There was an impairment of the endothelium-dependent mechanism of corporal smooth muscle relaxation in cavernosal tissue strips from CRF rabbits. Endothelium-dependent relaxation of corporal tissue to carbachol and relaxation responses to EFS were also significantly lower.

Recent studies suggest that NO mediates both neurogenic and endothelium-dependent relaxation of trabecular smooth muscle [9,13,14]. NO synthase synthesizes NO by converting l-arginine to l-citrulline. Soluble NO freely diffuses into corpus cavernosum smooth muscle cells and activates soluble guanylate cyclase, which than converts GTP to cGMP in the tissue cells. Intracellular increases in cGMP levels have been shown to be directly related the process of smooth muscle cell relaxation and tumescence [9].

NO is widely accepted to be important in the relaxation of corporal smooth muscle and vasculature. The endothelium and/or the nerves innervating the corpus cavernosum may be the source of NO and probably more than one isoform of NO synthase may be involved. NO is present in cavernosal nerves and their terminal endings in the corpora cavernosa, and in the branches of the dorsal penile nerves and neural plexus in the adventitia of the deep cavernosal arteries [15,16]. Dail et al.[17] showed that all smooth muscle regions of the penis of rat were richly innervated by nerves containing neuronal NO synthase and that the endothelium of the vessels stained for both endothelial NO synthase and NADPH diaphorase. In a recent study, in the rats with experimental CRF, it was concluded that CRF is associated with oxidative stress which promotes NO inactivation by reactive oxygen species leading to functional NO deficiency, hypertension and widespread accumulation of protein nitration products. In the same study, CRF did not change the plasma l-arginine level, whereas antioxidant therapy ameliorated the CRF-induced hypertension, improved vascular tissue NO production, lowered tissue nitrotyrosine burden, and reversed down-regulations of NO synthase isoforms [18].

That CRF impaired EFS-induced neurogenic relaxation at all frequencies in trabecular smooth muscle suggest a possible common pathophysiological mechanism by which changes in the NO/cGMP pathway and other possible pathways of CRF may impair the relaxation of trabecular smooth muscle or diminish its sensitivity to NO. However, these possibilities are unlikely, as the corporal strips relaxed in response to SNP, which is metabolized by the smooth muscle to NO [19]. The normal responses to SNP in the CRF rabbits therefore indicate a normal cGMP-dependent relaxation of corporal smooth muscle from CRF rabbits. Thus it is possible that CRF impairs the synthesis or availability of NO in corpus cavernosum tissue. In addition, there were no differences in the KCl-induced contractile responses between control and CRF rabbits. Thus, the contractile mechanisms were intact in the cavernosal smooth muscle.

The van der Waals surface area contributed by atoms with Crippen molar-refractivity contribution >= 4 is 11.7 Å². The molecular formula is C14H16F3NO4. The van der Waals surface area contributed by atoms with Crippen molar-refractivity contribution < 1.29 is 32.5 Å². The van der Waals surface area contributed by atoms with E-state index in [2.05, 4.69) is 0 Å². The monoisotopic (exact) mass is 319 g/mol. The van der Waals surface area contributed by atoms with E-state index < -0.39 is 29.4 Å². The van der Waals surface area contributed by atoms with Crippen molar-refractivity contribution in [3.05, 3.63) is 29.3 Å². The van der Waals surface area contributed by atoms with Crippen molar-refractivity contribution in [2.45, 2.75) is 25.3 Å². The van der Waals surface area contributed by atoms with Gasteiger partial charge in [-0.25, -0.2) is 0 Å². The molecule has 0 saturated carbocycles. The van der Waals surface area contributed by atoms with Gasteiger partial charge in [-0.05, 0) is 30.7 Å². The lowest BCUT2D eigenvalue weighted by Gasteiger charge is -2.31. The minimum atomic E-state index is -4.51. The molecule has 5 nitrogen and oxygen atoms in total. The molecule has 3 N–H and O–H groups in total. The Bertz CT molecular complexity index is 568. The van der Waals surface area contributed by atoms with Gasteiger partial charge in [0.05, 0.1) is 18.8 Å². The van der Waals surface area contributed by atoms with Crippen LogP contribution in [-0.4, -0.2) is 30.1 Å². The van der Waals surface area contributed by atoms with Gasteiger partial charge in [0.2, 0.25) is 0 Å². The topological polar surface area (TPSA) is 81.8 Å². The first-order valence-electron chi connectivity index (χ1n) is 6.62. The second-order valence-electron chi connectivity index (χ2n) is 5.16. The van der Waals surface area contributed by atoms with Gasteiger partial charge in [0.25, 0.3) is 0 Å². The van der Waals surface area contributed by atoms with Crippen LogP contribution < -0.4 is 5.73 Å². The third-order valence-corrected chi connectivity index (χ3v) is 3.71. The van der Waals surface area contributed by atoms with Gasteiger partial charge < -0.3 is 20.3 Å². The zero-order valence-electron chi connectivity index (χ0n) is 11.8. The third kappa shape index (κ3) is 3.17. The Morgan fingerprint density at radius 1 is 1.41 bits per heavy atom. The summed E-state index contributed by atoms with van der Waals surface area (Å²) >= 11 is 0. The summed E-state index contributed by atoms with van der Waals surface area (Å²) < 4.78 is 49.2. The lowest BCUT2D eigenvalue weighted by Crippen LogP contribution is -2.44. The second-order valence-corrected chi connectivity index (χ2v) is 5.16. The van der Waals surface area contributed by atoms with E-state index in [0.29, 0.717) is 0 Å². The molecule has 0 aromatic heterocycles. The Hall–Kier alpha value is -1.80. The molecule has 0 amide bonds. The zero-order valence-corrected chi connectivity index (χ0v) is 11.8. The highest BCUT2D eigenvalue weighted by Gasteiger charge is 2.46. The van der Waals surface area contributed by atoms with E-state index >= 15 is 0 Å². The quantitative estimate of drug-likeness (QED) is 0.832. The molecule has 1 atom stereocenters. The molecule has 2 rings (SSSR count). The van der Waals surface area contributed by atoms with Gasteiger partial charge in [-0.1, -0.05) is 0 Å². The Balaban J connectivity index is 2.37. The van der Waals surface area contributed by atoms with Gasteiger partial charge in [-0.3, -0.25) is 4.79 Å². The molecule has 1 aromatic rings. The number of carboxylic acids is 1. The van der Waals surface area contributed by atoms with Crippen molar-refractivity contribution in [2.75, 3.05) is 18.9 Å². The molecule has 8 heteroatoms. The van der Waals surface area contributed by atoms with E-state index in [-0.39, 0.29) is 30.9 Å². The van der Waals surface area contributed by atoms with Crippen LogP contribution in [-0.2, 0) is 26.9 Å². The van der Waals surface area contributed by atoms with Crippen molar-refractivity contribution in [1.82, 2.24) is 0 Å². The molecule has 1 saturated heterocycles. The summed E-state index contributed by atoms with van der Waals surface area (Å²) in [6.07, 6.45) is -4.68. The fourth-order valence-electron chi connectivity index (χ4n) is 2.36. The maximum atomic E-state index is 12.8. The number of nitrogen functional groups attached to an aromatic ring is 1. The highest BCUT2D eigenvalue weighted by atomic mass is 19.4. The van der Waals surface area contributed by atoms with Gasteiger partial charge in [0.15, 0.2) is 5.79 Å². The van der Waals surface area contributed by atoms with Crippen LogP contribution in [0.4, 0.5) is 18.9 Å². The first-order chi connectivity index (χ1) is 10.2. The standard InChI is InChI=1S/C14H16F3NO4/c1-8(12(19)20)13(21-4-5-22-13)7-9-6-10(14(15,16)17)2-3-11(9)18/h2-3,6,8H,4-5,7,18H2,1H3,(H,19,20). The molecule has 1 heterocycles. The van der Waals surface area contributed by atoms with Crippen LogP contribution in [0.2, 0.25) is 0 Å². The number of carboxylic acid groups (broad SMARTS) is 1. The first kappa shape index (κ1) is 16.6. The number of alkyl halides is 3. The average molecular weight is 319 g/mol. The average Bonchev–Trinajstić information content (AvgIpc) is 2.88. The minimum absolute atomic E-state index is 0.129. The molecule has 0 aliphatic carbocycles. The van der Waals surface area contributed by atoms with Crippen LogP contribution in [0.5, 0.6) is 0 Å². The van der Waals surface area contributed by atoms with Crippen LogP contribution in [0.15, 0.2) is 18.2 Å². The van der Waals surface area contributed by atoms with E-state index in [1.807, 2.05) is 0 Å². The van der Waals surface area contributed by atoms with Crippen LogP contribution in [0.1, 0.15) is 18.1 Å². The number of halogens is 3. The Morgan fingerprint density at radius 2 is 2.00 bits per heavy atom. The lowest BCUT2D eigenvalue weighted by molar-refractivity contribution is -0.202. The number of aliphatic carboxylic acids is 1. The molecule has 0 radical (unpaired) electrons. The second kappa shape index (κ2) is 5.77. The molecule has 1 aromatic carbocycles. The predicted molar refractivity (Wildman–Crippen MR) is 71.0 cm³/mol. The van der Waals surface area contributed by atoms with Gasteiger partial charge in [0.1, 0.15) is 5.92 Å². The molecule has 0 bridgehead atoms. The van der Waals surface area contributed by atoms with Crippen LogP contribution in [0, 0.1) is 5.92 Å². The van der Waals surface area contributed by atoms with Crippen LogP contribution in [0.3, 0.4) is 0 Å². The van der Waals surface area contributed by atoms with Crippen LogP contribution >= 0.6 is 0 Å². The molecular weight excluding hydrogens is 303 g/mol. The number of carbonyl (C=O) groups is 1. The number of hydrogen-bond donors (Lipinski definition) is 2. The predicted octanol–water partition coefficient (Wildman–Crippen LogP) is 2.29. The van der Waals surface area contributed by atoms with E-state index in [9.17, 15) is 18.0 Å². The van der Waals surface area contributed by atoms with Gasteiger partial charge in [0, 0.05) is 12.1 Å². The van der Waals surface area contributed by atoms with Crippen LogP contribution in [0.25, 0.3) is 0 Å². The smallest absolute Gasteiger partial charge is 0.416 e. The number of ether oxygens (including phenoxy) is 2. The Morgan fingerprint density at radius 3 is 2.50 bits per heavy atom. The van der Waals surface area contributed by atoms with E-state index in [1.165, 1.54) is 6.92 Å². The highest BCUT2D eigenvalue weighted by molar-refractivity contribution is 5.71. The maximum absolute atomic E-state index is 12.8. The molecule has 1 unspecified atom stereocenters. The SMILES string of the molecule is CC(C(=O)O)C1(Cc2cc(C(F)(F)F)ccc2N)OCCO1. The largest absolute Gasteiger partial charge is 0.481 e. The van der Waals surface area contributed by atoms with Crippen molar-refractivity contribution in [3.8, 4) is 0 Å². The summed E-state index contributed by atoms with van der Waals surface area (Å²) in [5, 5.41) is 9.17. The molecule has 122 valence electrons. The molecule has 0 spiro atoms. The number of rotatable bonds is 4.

The relaxation of human corporal smooth muscle in response to acetylcholine requires the presence of an intact endothelium [6]. Another finding of the present study was that endothelium-dependent cavernosal relaxation in response to carbachol was decreased in the CRF rabbits. Corporal relaxation responses to SNP were identical in the controls and CRF rabbits. Because this inorganic nitrate donates NO directly to smooth muscle [19], this finding indicates that the smooth muscle response to NO is not altered by CRF. In addition to these findings, the relaxation responses to papaverine were similar between the controls and CRF rabbits, suggesting that the decrease in the endothelium-dependent relaxation response to carbachol in CRF rabbits probably occurs at the level of the endothelium and not the smooth muscle cells, and is most likely a result of endothelial cell responses to carbachol receptor-mediated activation.

The thyroid factors were significantly increased and testosterone levels significantly decreased in CRF rabbits. It is known that testosterone and its metabolite 5α−dihydrotestosterone stimulate neuronal NO synthase gene expression and increase the amount of NO produced by corpus cavernosum and penile arteries during erection [20,21]. Hyperthyroidism can cause secondary hypogonadism and increased sex hormone-binding globulin may contribute to lowering free testosterone levels [22]. Özdemirci et al.[23] suggested that hyperthyroidism impairs both neurogenic and endothelium-dependent relaxation of corporal smooth muscle and appears to be related to the alteration of the NO/cGMP pathway, or hyperthyroidism might impair the relaxation of corporal smooth muscle or diminish its sensitivity to NO.

In conclusion, the present results suggest that CRF inhibits the NANC-mediated and carbachol-induced relaxation of the rabbit corpus cavernosum smooth muscle. Changes in the NANC-mediated relaxation of corporal smooth muscle in the rabbit are probably a results of uraemia and hyperthyroidism, hyperparathyroidism or low testosterone levels in CRF. Further evaluation is required to clarify which of the possible mechanisms contributes to ED in CRF.


erectile dysfunction


chronic renal failure




nitric oxide


sodium nitroprusside


electrical-field stimulation


l-arginine N-nitro-L-arginine methyl ester.